Katherine Charles, 55, dancer, musician, teacher


Katherine Charles, a former teacher at the Waldorf School in Baltimore who was active in the local folk music and dance community, died Nov. 6 of early-onset Alzheimer's disease at the Ruxton Health and Rehabilitation Center in Pikesville. The Waverly resident was 55.

Born and raised in Roslyn Heights, N.Y., Miss Charles was known to her friends as Kate. She graduated from the Waldorf School of Garden City, N.Y., in 1968, then earned a bachelor's degree from Beloit College in Beloit, Wis., and a master's degree from Adelphi University in Garden City.

In the 1970s, she worked in New York City for the Country Song and Dance Society, founded in 1915 to preserve and promote traditional Anglo-American music and dance.

In 1976, she began calling square and contra dances, and later danced with a traditional group called Ring o' Bells, one of the earliest women's morris dance teams in the country. Morris is an English dance form traditionally performed by men, according to Mike Franch, former president of the Baltimore Folk Music Society.

Miss Charles moved to Baltimore in 1980 and began teaching at the Waldorf School, a small, private institution whose teachers stay with the same pupils from first through eighth grades.

In summers, she traveled around the country to call folk dances. She also played banjo and guitar.

By the late 1990s, the effects of Miss Charles' yet-undiagnosed Alzheimer's disease started to manifest themselves. She left the Waldorf School in 1997.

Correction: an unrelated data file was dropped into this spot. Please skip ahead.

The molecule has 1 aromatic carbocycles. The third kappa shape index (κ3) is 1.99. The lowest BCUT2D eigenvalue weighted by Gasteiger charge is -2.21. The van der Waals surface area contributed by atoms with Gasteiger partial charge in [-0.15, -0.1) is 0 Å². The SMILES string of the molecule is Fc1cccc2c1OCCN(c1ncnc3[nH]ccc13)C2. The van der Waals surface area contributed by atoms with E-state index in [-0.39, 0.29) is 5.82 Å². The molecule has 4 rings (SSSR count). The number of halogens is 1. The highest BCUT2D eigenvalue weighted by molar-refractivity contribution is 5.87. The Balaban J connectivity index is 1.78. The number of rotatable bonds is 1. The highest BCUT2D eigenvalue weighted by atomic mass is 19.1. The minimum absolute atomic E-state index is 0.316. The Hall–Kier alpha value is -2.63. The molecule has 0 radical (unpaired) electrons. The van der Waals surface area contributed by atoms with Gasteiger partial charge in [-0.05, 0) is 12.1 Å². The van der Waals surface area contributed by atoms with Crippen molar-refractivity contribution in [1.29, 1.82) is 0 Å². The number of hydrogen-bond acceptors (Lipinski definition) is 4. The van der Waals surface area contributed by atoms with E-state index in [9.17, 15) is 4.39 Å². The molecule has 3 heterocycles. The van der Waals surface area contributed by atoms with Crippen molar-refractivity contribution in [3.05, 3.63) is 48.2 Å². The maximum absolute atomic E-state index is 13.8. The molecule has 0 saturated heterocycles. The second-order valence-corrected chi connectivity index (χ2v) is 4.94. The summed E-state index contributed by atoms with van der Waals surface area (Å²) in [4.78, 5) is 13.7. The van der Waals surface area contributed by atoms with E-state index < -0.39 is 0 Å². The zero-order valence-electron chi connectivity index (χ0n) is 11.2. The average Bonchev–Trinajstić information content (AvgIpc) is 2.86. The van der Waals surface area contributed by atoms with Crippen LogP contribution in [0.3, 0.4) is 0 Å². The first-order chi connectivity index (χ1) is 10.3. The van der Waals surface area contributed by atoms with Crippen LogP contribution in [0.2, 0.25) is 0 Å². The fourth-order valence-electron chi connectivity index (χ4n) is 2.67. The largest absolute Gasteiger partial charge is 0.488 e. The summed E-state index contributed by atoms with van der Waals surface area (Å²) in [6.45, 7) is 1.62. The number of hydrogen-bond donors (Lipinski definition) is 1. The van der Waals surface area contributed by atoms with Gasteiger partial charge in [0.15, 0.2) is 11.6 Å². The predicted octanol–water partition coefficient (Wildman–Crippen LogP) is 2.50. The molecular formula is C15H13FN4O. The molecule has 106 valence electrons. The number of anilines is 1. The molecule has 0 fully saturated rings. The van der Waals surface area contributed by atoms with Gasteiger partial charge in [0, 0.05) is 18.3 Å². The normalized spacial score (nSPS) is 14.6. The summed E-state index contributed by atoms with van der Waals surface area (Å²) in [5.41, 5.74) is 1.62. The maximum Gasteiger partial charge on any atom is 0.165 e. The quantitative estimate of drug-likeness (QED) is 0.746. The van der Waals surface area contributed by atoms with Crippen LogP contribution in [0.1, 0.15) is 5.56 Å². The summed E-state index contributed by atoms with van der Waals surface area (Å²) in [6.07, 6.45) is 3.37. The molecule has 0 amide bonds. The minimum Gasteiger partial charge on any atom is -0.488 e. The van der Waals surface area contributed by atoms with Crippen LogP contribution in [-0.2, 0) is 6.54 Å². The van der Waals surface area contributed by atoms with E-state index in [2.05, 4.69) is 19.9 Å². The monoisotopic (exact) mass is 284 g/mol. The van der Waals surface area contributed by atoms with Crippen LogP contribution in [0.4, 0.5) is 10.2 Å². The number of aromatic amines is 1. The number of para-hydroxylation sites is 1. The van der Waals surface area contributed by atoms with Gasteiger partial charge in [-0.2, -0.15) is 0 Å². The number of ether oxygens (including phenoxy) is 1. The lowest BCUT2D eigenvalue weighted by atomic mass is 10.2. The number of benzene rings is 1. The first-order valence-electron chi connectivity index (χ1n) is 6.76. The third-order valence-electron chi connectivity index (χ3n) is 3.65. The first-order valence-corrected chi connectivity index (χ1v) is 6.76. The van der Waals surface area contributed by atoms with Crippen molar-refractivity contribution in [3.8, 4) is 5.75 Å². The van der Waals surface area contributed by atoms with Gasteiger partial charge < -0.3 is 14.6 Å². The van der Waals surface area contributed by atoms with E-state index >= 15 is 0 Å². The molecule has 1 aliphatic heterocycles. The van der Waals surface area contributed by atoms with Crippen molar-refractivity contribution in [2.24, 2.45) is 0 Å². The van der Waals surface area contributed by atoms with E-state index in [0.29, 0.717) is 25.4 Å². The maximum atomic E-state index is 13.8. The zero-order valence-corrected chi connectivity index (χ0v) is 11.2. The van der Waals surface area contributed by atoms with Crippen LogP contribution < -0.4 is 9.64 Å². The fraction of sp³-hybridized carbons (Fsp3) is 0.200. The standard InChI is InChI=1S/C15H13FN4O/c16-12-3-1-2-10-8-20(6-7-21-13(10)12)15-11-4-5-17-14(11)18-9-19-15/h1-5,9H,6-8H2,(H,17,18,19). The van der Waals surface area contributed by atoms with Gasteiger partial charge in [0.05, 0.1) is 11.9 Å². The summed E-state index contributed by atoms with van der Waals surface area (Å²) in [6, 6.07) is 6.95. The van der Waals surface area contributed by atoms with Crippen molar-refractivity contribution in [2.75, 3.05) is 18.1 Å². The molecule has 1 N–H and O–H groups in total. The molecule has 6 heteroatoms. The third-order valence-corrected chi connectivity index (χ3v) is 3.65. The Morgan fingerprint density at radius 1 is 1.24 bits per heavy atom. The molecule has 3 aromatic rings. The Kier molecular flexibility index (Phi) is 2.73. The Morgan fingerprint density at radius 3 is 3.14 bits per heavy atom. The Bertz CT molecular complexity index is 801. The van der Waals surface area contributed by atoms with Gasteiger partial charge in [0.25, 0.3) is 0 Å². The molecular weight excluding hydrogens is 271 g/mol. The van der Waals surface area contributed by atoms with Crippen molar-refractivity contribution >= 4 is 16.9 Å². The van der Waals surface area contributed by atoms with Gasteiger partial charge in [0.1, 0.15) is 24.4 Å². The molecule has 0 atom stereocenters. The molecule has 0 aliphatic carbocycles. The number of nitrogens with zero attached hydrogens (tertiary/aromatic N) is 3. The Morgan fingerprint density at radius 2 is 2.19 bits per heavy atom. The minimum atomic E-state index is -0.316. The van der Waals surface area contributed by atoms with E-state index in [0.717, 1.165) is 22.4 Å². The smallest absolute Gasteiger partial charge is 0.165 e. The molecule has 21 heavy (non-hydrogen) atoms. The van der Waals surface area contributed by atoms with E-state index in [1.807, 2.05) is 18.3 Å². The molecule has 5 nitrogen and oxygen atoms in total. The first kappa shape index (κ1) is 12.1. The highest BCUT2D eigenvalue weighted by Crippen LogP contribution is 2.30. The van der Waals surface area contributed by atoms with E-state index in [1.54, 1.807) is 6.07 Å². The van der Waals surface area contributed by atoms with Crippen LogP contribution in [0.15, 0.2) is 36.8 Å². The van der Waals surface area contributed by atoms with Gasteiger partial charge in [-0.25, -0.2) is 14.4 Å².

Friends began to notice she was making errors in her scheduling duties as American Dance chairwoman for the Baltimore Folk Music Society. When her illness was diagnosed, Mr. Franch said, "It came as a great relief to her. She said, `I'm not incompetent - I have Alzheimer's disease.'"

As her health declined, more than two dozen friends from the folk music community and her school helped to manage her affairs, clean her house and hire a helper so she could continue to live there for several years.

After she entered an assisted-living facility in 2002, they arranged monthly music parties for her. And eventually they helped her enter a nursing home.

"Some of this was about Kate," Mr. Franch said. But part of it arose from a sense of community, "people who know they have a commonality of feeling, and share similar joys in their lives. ... People realized, `Gee, we're like Kate; we don't have any immediate family in Baltimore, and the people we have to rely on are our friends.'"

On Oct. 1, they staged a tribute and benefit concert for her at Bryn Mawr School, featuring Grammy Award-winning folk musicians and morris dancing.

Miss Charles enjoyed theater and cultivated grapes in her backyard in Waverly. She also painted watercolors of birds, and supported the Maryland Zoo in Baltimore and public radio.

Plans for a January memorial service are incomplete.

Miss Charles is survived by a sister, Susan C. Jacobson of Junction City, Kan.

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